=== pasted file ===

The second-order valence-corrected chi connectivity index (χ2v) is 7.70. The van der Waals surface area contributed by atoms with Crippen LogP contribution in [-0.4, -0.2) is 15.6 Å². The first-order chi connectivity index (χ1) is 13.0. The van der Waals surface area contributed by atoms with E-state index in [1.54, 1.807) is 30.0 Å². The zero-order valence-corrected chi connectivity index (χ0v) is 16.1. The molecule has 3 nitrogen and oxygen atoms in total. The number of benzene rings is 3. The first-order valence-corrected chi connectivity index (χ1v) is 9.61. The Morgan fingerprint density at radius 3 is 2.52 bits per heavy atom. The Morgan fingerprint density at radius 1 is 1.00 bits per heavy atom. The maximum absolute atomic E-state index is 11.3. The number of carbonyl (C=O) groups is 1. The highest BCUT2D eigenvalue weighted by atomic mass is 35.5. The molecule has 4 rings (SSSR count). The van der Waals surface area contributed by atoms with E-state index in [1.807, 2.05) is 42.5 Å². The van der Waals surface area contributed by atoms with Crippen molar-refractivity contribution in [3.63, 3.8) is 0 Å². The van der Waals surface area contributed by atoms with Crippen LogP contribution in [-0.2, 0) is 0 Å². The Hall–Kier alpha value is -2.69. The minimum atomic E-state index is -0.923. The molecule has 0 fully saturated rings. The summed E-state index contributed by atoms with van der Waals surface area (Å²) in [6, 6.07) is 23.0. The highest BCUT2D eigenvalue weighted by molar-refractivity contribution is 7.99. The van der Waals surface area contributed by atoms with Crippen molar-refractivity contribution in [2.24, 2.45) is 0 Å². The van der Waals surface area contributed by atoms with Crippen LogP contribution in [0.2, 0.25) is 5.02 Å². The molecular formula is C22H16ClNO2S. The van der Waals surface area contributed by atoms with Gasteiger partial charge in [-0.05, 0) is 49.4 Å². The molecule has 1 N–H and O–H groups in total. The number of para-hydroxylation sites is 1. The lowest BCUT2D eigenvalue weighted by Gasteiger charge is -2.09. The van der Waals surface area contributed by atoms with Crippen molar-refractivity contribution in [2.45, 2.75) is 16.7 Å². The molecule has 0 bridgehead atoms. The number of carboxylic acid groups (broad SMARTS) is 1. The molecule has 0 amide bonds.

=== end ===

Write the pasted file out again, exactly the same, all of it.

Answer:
The second-order valence-corrected chi connectivity index (χ2v) is 7.70. The van der Waals surface area contributed by atoms with Crippen LogP contribution in [-0.4, -0.2) is 15.6 Å². The first-order chi connectivity index (χ1) is 13.0. The van der Waals surface area contributed by atoms with E-state index in [1.54, 1.807) is 30.0 Å². The zero-order valence-corrected chi connectivity index (χ0v) is 16.1. The molecule has 3 nitrogen and oxygen atoms in total. The number of benzene rings is 3. The first-order valence-corrected chi connectivity index (χ1v) is 9.61. The Morgan fingerprint density at radius 3 is 2.52 bits per heavy atom. The Morgan fingerprint density at radius 1 is 1.00 bits per heavy atom. The maximum absolute atomic E-state index is 11.3. The number of carbonyl (C=O) groups is 1. The highest BCUT2D eigenvalue weighted by atomic mass is 35.5. The molecule has 4 rings (SSSR count). The van der Waals surface area contributed by atoms with E-state index in [1.807, 2.05) is 42.5 Å². The van der Waals surface area contributed by atoms with Crippen molar-refractivity contribution in [3.63, 3.8) is 0 Å². The van der Waals surface area contributed by atoms with Crippen LogP contribution in [-0.2, 0) is 0 Å². The Hall–Kier alpha value is -2.69. The minimum atomic E-state index is -0.923. The molecule has 0 fully saturated rings. The summed E-state index contributed by atoms with van der Waals surface area (Å²) in [6, 6.07) is 23.0. The highest BCUT2D eigenvalue weighted by molar-refractivity contribution is 7.99. The van der Waals surface area contributed by atoms with Crippen molar-refractivity contribution in [2.24, 2.45) is 0 Å². The van der Waals surface area contributed by atoms with Crippen LogP contribution in [0.2, 0.25) is 5.02 Å². The molecular formula is C22H16ClNO2S. The van der Waals surface area contributed by atoms with Gasteiger partial charge in [-0.05, 0) is 49.4 Å². The molecule has 1 N–H and O–H groups in total. The number of para-hydroxylation sites is 1. The lowest BCUT2D eigenvalue weighted by Gasteiger charge is -2.09. The van der Waals surface area contributed by atoms with Crippen molar-refractivity contribution in [2.45, 2.75) is 16.7 Å². The molecule has 0 bridgehead atoms. The number of carboxylic acid groups (broad SMARTS) is 1. The molecule has 0 amide bonds.